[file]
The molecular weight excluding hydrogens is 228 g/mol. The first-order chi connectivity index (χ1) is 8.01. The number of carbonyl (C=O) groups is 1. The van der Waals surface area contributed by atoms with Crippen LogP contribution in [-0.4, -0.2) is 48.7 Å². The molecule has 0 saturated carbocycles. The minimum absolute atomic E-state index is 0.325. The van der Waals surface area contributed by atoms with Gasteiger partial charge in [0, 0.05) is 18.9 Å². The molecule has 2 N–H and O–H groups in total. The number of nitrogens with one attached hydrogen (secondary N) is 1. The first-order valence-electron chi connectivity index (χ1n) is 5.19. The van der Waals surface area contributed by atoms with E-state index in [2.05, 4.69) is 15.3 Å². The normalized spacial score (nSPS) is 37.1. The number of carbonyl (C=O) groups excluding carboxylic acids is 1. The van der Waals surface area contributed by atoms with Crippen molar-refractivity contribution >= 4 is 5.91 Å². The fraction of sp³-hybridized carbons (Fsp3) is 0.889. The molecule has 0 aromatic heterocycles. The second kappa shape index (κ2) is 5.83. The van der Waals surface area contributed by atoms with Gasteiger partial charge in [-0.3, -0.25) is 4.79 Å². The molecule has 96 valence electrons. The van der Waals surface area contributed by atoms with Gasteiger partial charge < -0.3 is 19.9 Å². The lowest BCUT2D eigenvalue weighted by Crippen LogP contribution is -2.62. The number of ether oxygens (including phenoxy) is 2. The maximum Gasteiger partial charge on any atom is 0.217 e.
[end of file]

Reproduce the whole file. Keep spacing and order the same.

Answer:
The molecular weight excluding hydrogens is 228 g/mol. The first-order chi connectivity index (χ1) is 8.01. The number of carbonyl (C=O) groups is 1. The van der Waals surface area contributed by atoms with Crippen LogP contribution in [-0.4, -0.2) is 48.7 Å². The molecule has 0 saturated carbocycles. The minimum absolute atomic E-state index is 0.325. The van der Waals surface area contributed by atoms with Gasteiger partial charge in [0, 0.05) is 18.9 Å². The molecule has 2 N–H and O–H groups in total. The number of nitrogens with one attached hydrogen (secondary N) is 1. The first-order valence-electron chi connectivity index (χ1n) is 5.19. The van der Waals surface area contributed by atoms with E-state index in [2.05, 4.69) is 15.3 Å². The normalized spacial score (nSPS) is 37.1. The number of carbonyl (C=O) groups excluding carboxylic acids is 1. The van der Waals surface area contributed by atoms with Crippen molar-refractivity contribution >= 4 is 5.91 Å². The fraction of sp³-hybridized carbons (Fsp3) is 0.889. The molecule has 0 aromatic heterocycles. The second kappa shape index (κ2) is 5.83. The van der Waals surface area contributed by atoms with Gasteiger partial charge in [-0.3, -0.25) is 4.79 Å². The molecule has 96 valence electrons. The van der Waals surface area contributed by atoms with Gasteiger partial charge < -0.3 is 19.9 Å². The lowest BCUT2D eigenvalue weighted by Crippen LogP contribution is -2.62. The number of ether oxygens (including phenoxy) is 2. The maximum Gasteiger partial charge on any atom is 0.217 e.